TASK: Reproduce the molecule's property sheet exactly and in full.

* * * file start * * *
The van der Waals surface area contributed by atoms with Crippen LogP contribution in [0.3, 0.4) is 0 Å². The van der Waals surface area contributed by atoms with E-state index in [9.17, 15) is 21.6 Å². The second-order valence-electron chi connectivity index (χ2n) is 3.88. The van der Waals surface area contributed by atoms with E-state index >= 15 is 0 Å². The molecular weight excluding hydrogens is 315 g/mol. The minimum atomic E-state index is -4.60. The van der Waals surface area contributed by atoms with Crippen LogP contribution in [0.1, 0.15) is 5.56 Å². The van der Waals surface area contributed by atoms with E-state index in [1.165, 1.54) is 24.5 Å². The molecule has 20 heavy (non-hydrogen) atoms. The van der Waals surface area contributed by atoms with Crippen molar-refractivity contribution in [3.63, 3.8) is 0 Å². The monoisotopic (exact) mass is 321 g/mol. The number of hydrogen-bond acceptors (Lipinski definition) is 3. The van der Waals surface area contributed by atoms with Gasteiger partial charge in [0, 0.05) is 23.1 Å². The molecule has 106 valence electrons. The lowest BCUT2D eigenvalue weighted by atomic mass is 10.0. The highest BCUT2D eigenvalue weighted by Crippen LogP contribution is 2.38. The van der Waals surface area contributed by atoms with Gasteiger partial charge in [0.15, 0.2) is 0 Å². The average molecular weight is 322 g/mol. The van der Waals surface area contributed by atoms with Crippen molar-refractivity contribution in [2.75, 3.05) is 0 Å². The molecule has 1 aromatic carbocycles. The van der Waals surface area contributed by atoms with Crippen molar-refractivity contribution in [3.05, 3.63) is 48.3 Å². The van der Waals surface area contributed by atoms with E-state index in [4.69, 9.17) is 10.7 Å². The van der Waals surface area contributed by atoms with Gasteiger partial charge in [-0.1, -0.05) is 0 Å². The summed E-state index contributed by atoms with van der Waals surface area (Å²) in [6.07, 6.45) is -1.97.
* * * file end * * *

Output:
The van der Waals surface area contributed by atoms with Crippen LogP contribution in [0.3, 0.4) is 0 Å². The van der Waals surface area contributed by atoms with E-state index in [9.17, 15) is 21.6 Å². The second-order valence-electron chi connectivity index (χ2n) is 3.88. The van der Waals surface area contributed by atoms with E-state index >= 15 is 0 Å². The molecular weight excluding hydrogens is 315 g/mol. The minimum atomic E-state index is -4.60. The van der Waals surface area contributed by atoms with Crippen LogP contribution in [0.1, 0.15) is 5.56 Å². The van der Waals surface area contributed by atoms with E-state index in [1.165, 1.54) is 24.5 Å². The molecule has 20 heavy (non-hydrogen) atoms. The van der Waals surface area contributed by atoms with Crippen molar-refractivity contribution in [3.63, 3.8) is 0 Å². The monoisotopic (exact) mass is 321 g/mol. The number of hydrogen-bond acceptors (Lipinski definition) is 3. The van der Waals surface area contributed by atoms with Gasteiger partial charge in [0, 0.05) is 23.1 Å². The molecule has 106 valence electrons. The lowest BCUT2D eigenvalue weighted by atomic mass is 10.0. The highest BCUT2D eigenvalue weighted by Crippen LogP contribution is 2.38. The van der Waals surface area contributed by atoms with Gasteiger partial charge in [0.15, 0.2) is 0 Å². The average molecular weight is 322 g/mol. The van der Waals surface area contributed by atoms with Crippen molar-refractivity contribution in [2.75, 3.05) is 0 Å². The molecule has 1 aromatic carbocycles. The van der Waals surface area contributed by atoms with Crippen molar-refractivity contribution in [3.05, 3.63) is 48.3 Å². The van der Waals surface area contributed by atoms with E-state index in [4.69, 9.17) is 10.7 Å². The van der Waals surface area contributed by atoms with Gasteiger partial charge in [-0.1, -0.05) is 0 Å². The summed E-state index contributed by atoms with van der Waals surface area (Å²) in [6.07, 6.45) is -1.97.